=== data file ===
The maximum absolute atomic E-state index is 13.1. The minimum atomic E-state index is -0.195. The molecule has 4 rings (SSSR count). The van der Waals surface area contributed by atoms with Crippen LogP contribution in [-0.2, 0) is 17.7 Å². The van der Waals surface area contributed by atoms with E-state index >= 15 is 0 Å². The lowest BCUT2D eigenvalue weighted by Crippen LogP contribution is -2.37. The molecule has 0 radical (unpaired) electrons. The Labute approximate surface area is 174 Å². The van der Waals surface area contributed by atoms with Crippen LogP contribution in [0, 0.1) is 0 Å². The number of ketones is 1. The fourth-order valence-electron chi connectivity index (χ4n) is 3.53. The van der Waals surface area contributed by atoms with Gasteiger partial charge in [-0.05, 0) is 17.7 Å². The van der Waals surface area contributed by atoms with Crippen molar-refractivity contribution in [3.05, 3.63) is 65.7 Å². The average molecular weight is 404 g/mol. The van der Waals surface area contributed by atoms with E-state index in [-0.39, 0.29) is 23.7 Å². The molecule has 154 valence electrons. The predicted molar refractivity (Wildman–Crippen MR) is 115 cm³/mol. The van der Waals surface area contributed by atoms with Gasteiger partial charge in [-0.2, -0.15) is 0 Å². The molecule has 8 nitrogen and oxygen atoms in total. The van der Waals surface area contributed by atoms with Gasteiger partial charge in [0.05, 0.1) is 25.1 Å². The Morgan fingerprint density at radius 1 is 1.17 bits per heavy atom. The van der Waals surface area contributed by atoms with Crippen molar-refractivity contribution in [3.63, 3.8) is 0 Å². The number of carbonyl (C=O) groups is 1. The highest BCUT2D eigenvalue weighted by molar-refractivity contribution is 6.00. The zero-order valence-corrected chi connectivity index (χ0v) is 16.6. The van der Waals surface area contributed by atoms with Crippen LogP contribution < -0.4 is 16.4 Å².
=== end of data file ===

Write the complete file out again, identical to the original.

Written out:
The maximum absolute atomic E-state index is 13.1. The minimum atomic E-state index is -0.195. The molecule has 4 rings (SSSR count). The van der Waals surface area contributed by atoms with Crippen LogP contribution in [-0.2, 0) is 17.7 Å². The van der Waals surface area contributed by atoms with E-state index >= 15 is 0 Å². The lowest BCUT2D eigenvalue weighted by Crippen LogP contribution is -2.37. The molecule has 0 radical (unpaired) electrons. The Labute approximate surface area is 174 Å². The van der Waals surface area contributed by atoms with Crippen LogP contribution in [0, 0.1) is 0 Å². The number of ketones is 1. The fourth-order valence-electron chi connectivity index (χ4n) is 3.53. The van der Waals surface area contributed by atoms with Gasteiger partial charge in [-0.05, 0) is 17.7 Å². The van der Waals surface area contributed by atoms with Crippen molar-refractivity contribution in [3.05, 3.63) is 65.7 Å². The average molecular weight is 404 g/mol. The van der Waals surface area contributed by atoms with E-state index in [-0.39, 0.29) is 23.7 Å². The molecule has 154 valence electrons. The predicted molar refractivity (Wildman–Crippen MR) is 115 cm³/mol. The van der Waals surface area contributed by atoms with Gasteiger partial charge in [-0.2, -0.15) is 0 Å². The molecule has 8 nitrogen and oxygen atoms in total. The van der Waals surface area contributed by atoms with Gasteiger partial charge in [0.05, 0.1) is 25.1 Å². The Morgan fingerprint density at radius 1 is 1.17 bits per heavy atom. The van der Waals surface area contributed by atoms with Crippen molar-refractivity contribution in [3.63, 3.8) is 0 Å². The number of carbonyl (C=O) groups is 1. The highest BCUT2D eigenvalue weighted by molar-refractivity contribution is 6.00. The zero-order valence-corrected chi connectivity index (χ0v) is 16.6. The van der Waals surface area contributed by atoms with Crippen LogP contribution < -0.4 is 16.4 Å².